How data about a customer becomes part of a golden record represents a set of steps in the data quality process that could benefit from augmentation.

Augmentation and Normalization of Data

Another data quality area that stands to benefit from augmentation is the cleaning, parsing, and normalization of data. A common example is to discern whether a name or address is in a usable format. More detailed normalization tasks that might be relegated to an intelligent system might be analyzing a patient record to find and extract a primary diagnosis, as one example. Perhaps a diagnosis is hidden inside a note within the patient record, and an intelligent system could create a new field, mapping data to a new target.

The same exercise could apply to natural language processing, or entity and grammar parsing. One example is sentiment detection of a customer review, analyzing not just how a customer felt about a product but discerning whether the customer will recommend it, return it, or buy it again.

If the first goal of augmenting data quality is assisting in discovering the data – the individual signals – that will populate a golden record, the second is to ensure that the information itself is providing cleansed, accurate signals, thus ensuring accurate mapping to end targets, be they customers, products, IoT devices or another entity.

Augmentation and Identity Resolution

Once augmented data quality provides a sharper understanding of the signals and mapping to various targets, a third goal of data quality augmentation is related to identity resolution itself. Here, it must be recognized that identity resolution entails far more than just matching various entities or customers using raw data, which underscores the importance of tying augmentation to business outcomes.

Identity resolution in the production of a golden record matches all the elements together that are part of a singular identity, but identity resolution also identifies the relationship between those elements that form an identity. Householding is a prime example. Is a customer married, divorced, going through a divorce, engaged? Does the customer have children at home – perhaps one of whom uses the same name?

Augmentation can help identity the important relationships and the entities that a company needs to understand, and only then should augmented intelligence be used to perform an accurate match of the data to produce a complete golden record. Interestingly, many vendors that claim they perform identity resolution refer only to a match of raw data. But augmenting data quality only at the point of match – leaving out how the data comes in and what it maps to – is like trying to complete a puzzle with missing pieces. Augmentation might complete a match faster, or even make better predictions for what’s a match than a human, but it will still form an incomplete picture of a customer, a household, or another entity.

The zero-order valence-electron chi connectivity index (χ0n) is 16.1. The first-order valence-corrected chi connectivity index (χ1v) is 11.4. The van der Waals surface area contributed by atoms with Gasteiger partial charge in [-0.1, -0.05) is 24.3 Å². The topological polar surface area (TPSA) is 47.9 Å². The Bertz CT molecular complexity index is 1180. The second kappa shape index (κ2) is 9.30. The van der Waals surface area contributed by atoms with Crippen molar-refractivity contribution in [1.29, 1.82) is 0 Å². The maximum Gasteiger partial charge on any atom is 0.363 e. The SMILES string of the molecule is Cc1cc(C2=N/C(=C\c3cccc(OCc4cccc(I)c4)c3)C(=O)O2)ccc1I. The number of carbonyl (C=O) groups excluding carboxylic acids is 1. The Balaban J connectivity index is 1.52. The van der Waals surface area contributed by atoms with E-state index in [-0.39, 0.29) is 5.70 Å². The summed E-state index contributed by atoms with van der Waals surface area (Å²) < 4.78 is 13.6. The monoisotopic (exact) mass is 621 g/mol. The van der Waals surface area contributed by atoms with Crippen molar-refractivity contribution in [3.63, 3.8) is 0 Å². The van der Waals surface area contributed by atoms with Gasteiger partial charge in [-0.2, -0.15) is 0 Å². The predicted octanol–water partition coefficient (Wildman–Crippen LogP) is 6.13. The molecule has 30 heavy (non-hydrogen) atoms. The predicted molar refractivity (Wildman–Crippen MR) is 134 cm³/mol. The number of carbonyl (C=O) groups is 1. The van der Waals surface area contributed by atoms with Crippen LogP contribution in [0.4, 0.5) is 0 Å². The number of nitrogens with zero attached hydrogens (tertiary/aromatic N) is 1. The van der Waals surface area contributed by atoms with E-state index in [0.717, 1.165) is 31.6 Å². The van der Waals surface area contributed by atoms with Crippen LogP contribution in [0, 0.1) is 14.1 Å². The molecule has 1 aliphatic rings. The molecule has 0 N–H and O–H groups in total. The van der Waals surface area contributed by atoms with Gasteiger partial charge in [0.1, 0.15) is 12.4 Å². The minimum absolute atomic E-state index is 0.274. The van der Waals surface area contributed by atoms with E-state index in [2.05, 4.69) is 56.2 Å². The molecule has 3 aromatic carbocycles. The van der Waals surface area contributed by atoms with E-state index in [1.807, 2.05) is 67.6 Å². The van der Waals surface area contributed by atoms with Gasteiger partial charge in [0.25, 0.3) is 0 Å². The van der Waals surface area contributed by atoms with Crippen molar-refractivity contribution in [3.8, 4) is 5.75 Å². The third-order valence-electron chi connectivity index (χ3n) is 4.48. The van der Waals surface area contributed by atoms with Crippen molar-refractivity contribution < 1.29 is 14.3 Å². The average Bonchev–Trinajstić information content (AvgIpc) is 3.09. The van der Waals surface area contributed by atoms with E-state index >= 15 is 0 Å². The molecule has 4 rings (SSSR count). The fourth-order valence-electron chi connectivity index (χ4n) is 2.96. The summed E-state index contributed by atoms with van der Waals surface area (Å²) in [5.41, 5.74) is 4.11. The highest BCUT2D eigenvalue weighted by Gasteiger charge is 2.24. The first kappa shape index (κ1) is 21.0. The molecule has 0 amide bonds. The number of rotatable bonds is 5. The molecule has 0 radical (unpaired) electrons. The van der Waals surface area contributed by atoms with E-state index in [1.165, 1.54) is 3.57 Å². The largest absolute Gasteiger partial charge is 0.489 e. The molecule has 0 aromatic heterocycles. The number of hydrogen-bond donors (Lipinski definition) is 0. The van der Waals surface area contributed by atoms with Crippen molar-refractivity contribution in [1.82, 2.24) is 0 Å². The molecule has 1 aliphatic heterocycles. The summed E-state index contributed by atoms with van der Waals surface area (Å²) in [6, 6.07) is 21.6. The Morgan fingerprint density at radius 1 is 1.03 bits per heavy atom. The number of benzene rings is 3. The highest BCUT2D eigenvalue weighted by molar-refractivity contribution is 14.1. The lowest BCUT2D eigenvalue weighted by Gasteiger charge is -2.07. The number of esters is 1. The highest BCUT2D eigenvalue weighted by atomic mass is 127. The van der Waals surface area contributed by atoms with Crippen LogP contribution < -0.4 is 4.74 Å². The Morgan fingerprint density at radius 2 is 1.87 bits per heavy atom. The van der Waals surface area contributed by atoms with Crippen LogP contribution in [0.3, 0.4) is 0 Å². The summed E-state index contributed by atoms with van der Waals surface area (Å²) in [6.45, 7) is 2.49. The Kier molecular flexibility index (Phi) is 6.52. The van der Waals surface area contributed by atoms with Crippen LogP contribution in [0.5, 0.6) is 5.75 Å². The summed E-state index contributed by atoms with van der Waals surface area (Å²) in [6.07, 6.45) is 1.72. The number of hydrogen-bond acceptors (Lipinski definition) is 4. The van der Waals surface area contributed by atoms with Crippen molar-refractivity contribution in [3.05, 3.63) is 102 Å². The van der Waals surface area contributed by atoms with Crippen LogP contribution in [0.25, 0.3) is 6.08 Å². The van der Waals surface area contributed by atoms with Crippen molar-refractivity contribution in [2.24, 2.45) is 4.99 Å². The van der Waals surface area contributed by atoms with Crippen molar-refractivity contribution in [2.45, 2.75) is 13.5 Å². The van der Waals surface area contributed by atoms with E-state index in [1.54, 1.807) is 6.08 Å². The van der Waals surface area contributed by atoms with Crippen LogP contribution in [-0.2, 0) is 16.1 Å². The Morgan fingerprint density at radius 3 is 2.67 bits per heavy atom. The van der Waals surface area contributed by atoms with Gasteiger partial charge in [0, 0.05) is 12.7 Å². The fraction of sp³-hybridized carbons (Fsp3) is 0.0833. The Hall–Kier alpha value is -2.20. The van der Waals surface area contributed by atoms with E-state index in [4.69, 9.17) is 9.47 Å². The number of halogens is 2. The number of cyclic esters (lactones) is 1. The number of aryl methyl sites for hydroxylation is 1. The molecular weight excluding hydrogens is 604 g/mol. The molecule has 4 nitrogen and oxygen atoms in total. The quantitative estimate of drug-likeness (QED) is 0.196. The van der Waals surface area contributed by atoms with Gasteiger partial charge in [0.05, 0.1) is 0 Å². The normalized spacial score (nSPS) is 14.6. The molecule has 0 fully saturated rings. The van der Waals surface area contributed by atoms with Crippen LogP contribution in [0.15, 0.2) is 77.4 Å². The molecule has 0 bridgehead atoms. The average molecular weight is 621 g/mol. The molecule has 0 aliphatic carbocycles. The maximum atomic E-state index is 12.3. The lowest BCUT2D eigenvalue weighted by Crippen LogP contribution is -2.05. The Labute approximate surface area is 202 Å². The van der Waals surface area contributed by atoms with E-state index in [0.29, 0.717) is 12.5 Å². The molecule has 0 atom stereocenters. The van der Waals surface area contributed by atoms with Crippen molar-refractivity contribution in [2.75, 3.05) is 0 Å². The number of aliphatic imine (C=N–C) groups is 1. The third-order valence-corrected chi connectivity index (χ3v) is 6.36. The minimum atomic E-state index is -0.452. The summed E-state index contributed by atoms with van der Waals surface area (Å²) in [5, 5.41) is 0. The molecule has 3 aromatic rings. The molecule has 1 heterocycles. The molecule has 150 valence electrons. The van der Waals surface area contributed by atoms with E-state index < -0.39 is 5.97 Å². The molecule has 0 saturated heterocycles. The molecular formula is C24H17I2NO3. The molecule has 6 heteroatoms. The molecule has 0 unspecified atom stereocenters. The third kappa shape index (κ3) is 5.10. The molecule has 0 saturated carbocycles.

The augmentation of data quality processes must begin upstream, or the result will be signals with missing, dirty, or ambiguous data from which a golden record will still have to be derived once matching is complete. In the case of trying to deliver a personalized customer experience, if a company uses raw data without cleansing, normalizing, and building relationships, it introduces friction into a customer journey because it lacks a complete understanding. By not identifying a business goal for augmentation, the company produces a deleterious outcome that augmentation might otherwise have not only avoided, but produced the complete opposite – namely, a highly relevant, personalized experience that recognizes the customer in the construct of an individual customer journey.

Editor’s Note: A follow-up blog on augmented data quality will explore augmenting data itself, and the importance of closing the augmentation loop by testing and measuring augmentation results.

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Steve Zisk 2022 Scaled

Steve Zisk

Product Marketing Principal Redpoint Global